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Lyme disease is caused by the bacterium Borrelia burgdorferi and is transmitted to humans through the bite of infected blacklegged ticks. Typical symptoms include fever, headache, fatigue, and a characteristic skin rash called erythema migrans. If left untreated, infection can spread to joints, the heart, and the nervous system. Lyme disease is diagnosed based on symptoms, physical findings (e.g., rash), and the possibility of exposure to infected ticks. Laboratory testing is helpful if used correctly and performed with validated methods. Most cases of Lyme disease can be treated successfully with a few weeks of antibiotics. Steps to prevent Lyme disease include using insect repellent, removing ticks promptly, applying pesticides, and reducing tick habitat. The ticks that transmit Lyme disease can occasionally transmit other tickborne diseases as well.
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You can make your yard less attractive to ticks depending on how you landscape. Here are some simple landscaping techniques that can help reduce tick populations:
Use of acaricides (tick pesticides) can reduce the number of ticks in treated areas of your yard. However, you should not rely on spraying to reduce your risk of infection.
If you have concerns about applying acaricides:
Repellent, showers, and tick checks can stop ticks.
Reduce your chances of getting a tickborne disease by using repellents, checking for ticks, and showering after being outdoors. If you have a tick bite followed by a fever or rash, seek medical attention.
Gardening, camping, hiking, and playing outdoors – when enjoying these activities, don’t forget to take steps to prevent bites from ticks that share the outdoors. Ticks can infect humans with bacteria, viruses, and parasites that can cause serious illness.
Some diseases that you can get from a tick bite include (listed alphabetically):
Check your clothing for ticks. Ticks may be carried into the house on clothing. Any ticks that are found should be removed. Tumble dry clothes in a dryer on high heat for 10 minutes to kill ticks on dry clothing after you come indoors. If the clothes are damp, additional time may be needed. If the clothes require washing first, hot water is recommended. Cold and medium temperature water will not kill ticks effectively.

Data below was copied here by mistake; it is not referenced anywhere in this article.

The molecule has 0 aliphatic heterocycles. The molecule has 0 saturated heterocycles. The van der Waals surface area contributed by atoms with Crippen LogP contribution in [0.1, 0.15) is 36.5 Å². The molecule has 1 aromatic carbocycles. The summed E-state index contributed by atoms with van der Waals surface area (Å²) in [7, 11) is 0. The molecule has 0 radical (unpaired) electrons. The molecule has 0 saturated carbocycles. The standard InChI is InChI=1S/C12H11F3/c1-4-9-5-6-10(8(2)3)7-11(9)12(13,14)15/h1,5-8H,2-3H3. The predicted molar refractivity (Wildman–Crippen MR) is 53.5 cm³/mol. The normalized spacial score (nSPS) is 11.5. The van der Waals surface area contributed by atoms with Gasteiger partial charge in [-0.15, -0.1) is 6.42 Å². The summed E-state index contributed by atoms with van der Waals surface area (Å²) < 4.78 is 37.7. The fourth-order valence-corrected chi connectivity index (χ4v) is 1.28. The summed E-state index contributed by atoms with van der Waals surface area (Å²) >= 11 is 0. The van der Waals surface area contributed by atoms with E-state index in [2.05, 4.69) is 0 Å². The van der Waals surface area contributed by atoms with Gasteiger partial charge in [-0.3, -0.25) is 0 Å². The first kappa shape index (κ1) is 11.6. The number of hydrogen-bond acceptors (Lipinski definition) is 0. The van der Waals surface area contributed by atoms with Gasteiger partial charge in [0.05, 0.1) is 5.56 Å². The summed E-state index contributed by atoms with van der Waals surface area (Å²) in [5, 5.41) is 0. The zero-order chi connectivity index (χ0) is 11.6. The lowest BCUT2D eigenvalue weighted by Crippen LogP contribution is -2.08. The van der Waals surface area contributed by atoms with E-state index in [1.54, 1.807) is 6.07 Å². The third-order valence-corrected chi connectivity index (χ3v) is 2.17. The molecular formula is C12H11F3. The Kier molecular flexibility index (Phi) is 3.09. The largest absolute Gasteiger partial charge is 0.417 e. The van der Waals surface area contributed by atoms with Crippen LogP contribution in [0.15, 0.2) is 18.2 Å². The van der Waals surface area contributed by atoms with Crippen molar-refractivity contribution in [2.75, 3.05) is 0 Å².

Shower soon after being outdoors. Showering within two hours of coming indoors has been shown to reduce your risk of getting Lyme disease. Showering may help wash off unattached ticks and it is a good opportunity to do a tick check.
Check your body for ticks after being outdoors . Conduct a full body check upon return from potentially tick-infested areas, which even includes your back yard. Use a hand-held or full-length mirror to view all parts of your body. Check these parts of your body and your child’s body for ticks:
Remove the attached tick as soon as you notice it by grasping with tweezers, as close to the skin as possible, and pulling it straight out. For detailed information about tick removal, see the tick removal page .
Watch for signs of illness such as rash or fever in the days and weeks following the bite, and see a health care provider if these develop. Your risk of acquiring a tick-borne illness depends on many factors, including where you live, what type of tick bit you, and how long the tick was attached. If you become ill after a tick bite, see a health care provider.
Use tick control products to prevent family pets from bringing ticks into the home. Tick collars, sprays, shampoos, oral medications, or “top spot” medications should be used regularly to protect your animals and your family from ticks. Consult your veterinarian and be sure to use these products according to the package instructions. For more information on animals and health, see Preventing Ticks on Your Pet .